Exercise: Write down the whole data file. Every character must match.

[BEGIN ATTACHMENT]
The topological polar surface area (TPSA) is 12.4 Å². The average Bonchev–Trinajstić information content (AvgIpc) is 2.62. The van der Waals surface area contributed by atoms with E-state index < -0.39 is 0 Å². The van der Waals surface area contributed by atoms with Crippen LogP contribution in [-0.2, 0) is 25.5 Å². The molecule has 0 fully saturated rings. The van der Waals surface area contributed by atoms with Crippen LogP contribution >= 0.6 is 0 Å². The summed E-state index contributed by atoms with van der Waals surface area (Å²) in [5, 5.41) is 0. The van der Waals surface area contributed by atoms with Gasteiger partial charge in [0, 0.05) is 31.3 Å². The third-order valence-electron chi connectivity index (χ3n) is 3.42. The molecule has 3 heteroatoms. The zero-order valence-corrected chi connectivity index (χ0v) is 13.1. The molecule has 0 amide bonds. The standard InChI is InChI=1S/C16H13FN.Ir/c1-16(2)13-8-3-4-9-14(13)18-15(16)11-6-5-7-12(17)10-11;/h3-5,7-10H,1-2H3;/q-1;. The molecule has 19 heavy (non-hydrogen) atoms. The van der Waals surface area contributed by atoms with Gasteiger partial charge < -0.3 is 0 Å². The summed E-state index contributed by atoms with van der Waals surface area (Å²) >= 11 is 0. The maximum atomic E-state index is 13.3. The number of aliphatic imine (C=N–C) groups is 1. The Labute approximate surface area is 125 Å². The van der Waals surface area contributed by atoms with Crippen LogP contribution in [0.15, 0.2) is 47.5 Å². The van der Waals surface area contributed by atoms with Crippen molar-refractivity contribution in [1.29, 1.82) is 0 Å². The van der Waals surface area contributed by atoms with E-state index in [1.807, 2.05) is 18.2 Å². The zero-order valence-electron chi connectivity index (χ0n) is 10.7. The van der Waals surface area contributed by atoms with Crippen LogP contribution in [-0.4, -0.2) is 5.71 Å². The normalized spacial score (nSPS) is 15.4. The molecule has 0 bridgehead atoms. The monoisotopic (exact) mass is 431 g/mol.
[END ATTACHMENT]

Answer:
The topological polar surface area (TPSA) is 12.4 Å². The average Bonchev–Trinajstić information content (AvgIpc) is 2.62. The van der Waals surface area contributed by atoms with E-state index < -0.39 is 0 Å². The van der Waals surface area contributed by atoms with Crippen LogP contribution in [-0.2, 0) is 25.5 Å². The molecule has 0 fully saturated rings. The van der Waals surface area contributed by atoms with Crippen LogP contribution >= 0.6 is 0 Å². The summed E-state index contributed by atoms with van der Waals surface area (Å²) in [5, 5.41) is 0. The van der Waals surface area contributed by atoms with Gasteiger partial charge in [0, 0.05) is 31.3 Å². The third-order valence-electron chi connectivity index (χ3n) is 3.42. The molecule has 3 heteroatoms. The zero-order valence-corrected chi connectivity index (χ0v) is 13.1. The molecule has 0 amide bonds. The standard InChI is InChI=1S/C16H13FN.Ir/c1-16(2)13-8-3-4-9-14(13)18-15(16)11-6-5-7-12(17)10-11;/h3-5,7-10H,1-2H3;/q-1;. The molecule has 19 heavy (non-hydrogen) atoms. The van der Waals surface area contributed by atoms with Gasteiger partial charge < -0.3 is 0 Å². The summed E-state index contributed by atoms with van der Waals surface area (Å²) >= 11 is 0. The maximum atomic E-state index is 13.3. The number of aliphatic imine (C=N–C) groups is 1. The Labute approximate surface area is 125 Å². The van der Waals surface area contributed by atoms with Crippen LogP contribution in [0.15, 0.2) is 47.5 Å². The van der Waals surface area contributed by atoms with Crippen molar-refractivity contribution in [1.29, 1.82) is 0 Å². The van der Waals surface area contributed by atoms with E-state index in [1.807, 2.05) is 18.2 Å². The zero-order valence-electron chi connectivity index (χ0n) is 10.7. The van der Waals surface area contributed by atoms with Crippen LogP contribution in [-0.4, -0.2) is 5.71 Å². The normalized spacial score (nSPS) is 15.4. The molecule has 0 bridgehead atoms. The monoisotopic (exact) mass is 431 g/mol.